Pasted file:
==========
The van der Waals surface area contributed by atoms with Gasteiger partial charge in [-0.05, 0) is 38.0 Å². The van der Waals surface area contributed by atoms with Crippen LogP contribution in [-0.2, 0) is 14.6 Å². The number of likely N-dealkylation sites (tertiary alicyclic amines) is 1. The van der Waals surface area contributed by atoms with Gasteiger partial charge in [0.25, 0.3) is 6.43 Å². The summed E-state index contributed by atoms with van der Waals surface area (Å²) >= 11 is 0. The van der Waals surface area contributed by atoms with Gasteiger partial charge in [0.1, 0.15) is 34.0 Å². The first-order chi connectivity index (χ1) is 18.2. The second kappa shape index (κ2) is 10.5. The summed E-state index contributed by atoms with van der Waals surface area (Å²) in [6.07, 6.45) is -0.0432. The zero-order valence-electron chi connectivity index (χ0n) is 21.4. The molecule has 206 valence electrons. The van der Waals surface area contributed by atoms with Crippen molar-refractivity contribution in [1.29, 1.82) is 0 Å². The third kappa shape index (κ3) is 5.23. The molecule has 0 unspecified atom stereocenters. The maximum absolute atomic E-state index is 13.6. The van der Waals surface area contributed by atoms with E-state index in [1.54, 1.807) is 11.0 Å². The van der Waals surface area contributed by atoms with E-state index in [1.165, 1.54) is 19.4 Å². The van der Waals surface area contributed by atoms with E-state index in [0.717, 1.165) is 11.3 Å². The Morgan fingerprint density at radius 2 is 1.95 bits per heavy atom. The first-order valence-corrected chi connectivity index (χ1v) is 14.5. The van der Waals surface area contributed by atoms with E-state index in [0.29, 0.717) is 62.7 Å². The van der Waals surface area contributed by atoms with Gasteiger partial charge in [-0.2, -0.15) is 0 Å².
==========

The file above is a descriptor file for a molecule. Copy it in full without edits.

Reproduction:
The van der Waals surface area contributed by atoms with Gasteiger partial charge in [-0.05, 0) is 38.0 Å². The van der Waals surface area contributed by atoms with Crippen LogP contribution in [-0.2, 0) is 14.6 Å². The number of likely N-dealkylation sites (tertiary alicyclic amines) is 1. The van der Waals surface area contributed by atoms with Gasteiger partial charge in [0.25, 0.3) is 6.43 Å². The summed E-state index contributed by atoms with van der Waals surface area (Å²) >= 11 is 0. The van der Waals surface area contributed by atoms with Gasteiger partial charge in [0.1, 0.15) is 34.0 Å². The first-order chi connectivity index (χ1) is 18.2. The second kappa shape index (κ2) is 10.5. The summed E-state index contributed by atoms with van der Waals surface area (Å²) in [6.07, 6.45) is -0.0432. The zero-order valence-electron chi connectivity index (χ0n) is 21.4. The molecule has 206 valence electrons. The van der Waals surface area contributed by atoms with Crippen molar-refractivity contribution in [1.29, 1.82) is 0 Å². The third kappa shape index (κ3) is 5.23. The molecule has 0 unspecified atom stereocenters. The maximum absolute atomic E-state index is 13.6. The van der Waals surface area contributed by atoms with E-state index in [1.54, 1.807) is 11.0 Å². The van der Waals surface area contributed by atoms with E-state index in [1.165, 1.54) is 19.4 Å². The van der Waals surface area contributed by atoms with E-state index in [0.717, 1.165) is 11.3 Å². The Morgan fingerprint density at radius 2 is 1.95 bits per heavy atom. The first-order valence-corrected chi connectivity index (χ1v) is 14.5. The van der Waals surface area contributed by atoms with E-state index in [0.29, 0.717) is 62.7 Å². The van der Waals surface area contributed by atoms with Gasteiger partial charge in [-0.2, -0.15) is 0 Å².